Faith Leaders' Call for Action on the Millennium Development Goals Ahead of the G8
CSW58′s priority theme will be “Challenges and achievements in the implementation of the Millennium Development Goals (MDGs) for women and girls,” and with that priority theme in mind, Ecumenical Women will focus over the next few months on educating our online community about the MDGs and current conversations around what will follow their completion in a post-2015 development agenda.
As April 5th marked the 1,000-day milestone until the 2015 target date to achieve the MDGs, faith leaders from around the world (including some representing EW member organizations), released the following statement urging Heads of Government to fulfill existing commitments to spend 0.7% of national income on aid (related to MDG 8), among other actions. For news coverage and a full list of signatories, click here.
Today marks the start of the 1000 day countdown to achieving the Millennium Development Goals (MDGs) by the 2015 deadline. It is an appropriate moment to pause and to reflect on progress to date. Development is working. But challenges remain. The number of people living in extreme poverty has been halved ahead of time and 14,000 fewer children die each day than in 1990. Yet 1 in 8 people still go to bed hungry every night and over 2 million die of malnutrition each year. Even as conversations accelerate as to what ought to replace the MDGs, we should not slacken our efforts towards realising existing goals. Meeting the remaining targets, while challenging, is possible – but only if governments do not waiver from the moral and political commitments made over a decade ago.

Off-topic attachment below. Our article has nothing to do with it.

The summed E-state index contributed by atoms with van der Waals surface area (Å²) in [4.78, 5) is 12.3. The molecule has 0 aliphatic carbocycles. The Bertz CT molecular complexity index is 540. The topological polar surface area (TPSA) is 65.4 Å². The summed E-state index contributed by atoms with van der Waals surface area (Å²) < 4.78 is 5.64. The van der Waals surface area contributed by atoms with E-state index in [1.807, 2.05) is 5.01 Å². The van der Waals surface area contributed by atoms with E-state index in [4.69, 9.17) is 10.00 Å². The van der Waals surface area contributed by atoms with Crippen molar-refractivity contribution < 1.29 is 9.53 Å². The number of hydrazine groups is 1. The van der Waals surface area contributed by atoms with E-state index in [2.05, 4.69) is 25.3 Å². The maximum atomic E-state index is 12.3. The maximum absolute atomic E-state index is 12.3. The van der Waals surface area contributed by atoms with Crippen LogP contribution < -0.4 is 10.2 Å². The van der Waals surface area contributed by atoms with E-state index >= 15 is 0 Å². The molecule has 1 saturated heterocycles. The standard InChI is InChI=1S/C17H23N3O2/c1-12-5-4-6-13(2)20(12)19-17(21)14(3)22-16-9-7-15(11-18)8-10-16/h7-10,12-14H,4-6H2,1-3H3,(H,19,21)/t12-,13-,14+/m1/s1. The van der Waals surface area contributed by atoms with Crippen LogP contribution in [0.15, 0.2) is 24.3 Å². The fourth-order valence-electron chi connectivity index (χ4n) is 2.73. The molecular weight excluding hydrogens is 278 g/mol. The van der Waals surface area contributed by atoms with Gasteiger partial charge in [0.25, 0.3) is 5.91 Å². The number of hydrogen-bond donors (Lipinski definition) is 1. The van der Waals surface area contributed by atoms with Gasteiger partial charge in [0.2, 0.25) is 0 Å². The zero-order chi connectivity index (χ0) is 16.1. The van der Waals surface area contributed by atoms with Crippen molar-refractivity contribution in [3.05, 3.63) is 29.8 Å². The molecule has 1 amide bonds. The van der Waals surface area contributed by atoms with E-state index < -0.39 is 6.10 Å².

Thirteen years on from the start of the Millennium the values and principles that drive these goals are as imperative as ever. The financial crisis may be a reason but is not an excuse for hesitation or deferral. The MDGs remind us that in addition to providing for the well being of our own societies, we have a collective responsibility to uphold human dignity and the common good at the global level. Each individual has a value that can never be lost and must never be ignored.
With a focus on tax, trade and transparency, the UK Presidency of the G8 this year has the potential to advance the MDG agenda in ways that strike at the underlying causes of poverty, in particular by ensuring the wealth created by developing countries is not lost through unfair tax practices, a lack of transparency or a failure to secure the benefits of trade for developing countries.
As religious leaders from across the G8 we recommend that our Heads of Government take the following actions when they meet in June. First, fulfill existing commitments to spend 0.7% of national income on aid. Secondly, launch a G8 Convention on Tax Transparency committing signatory countries to prevent individuals and companies from hiding wealth so that it’s untraceable. Thirdly, press for greater financial transparency from governments of developing countries so that the citizens of these countries can hold their governments to account for the money they spend. Reaching a purposeful consensus on these areas won’t be easy. But, if the political will and moral leadership is forthcoming, this year’s G8 could help to create an environment that encourages the conditions for inclusive, equitable and sustainable economic growth – conditions that are desperately needed if we are to realise the MDGs and even greater things beyond.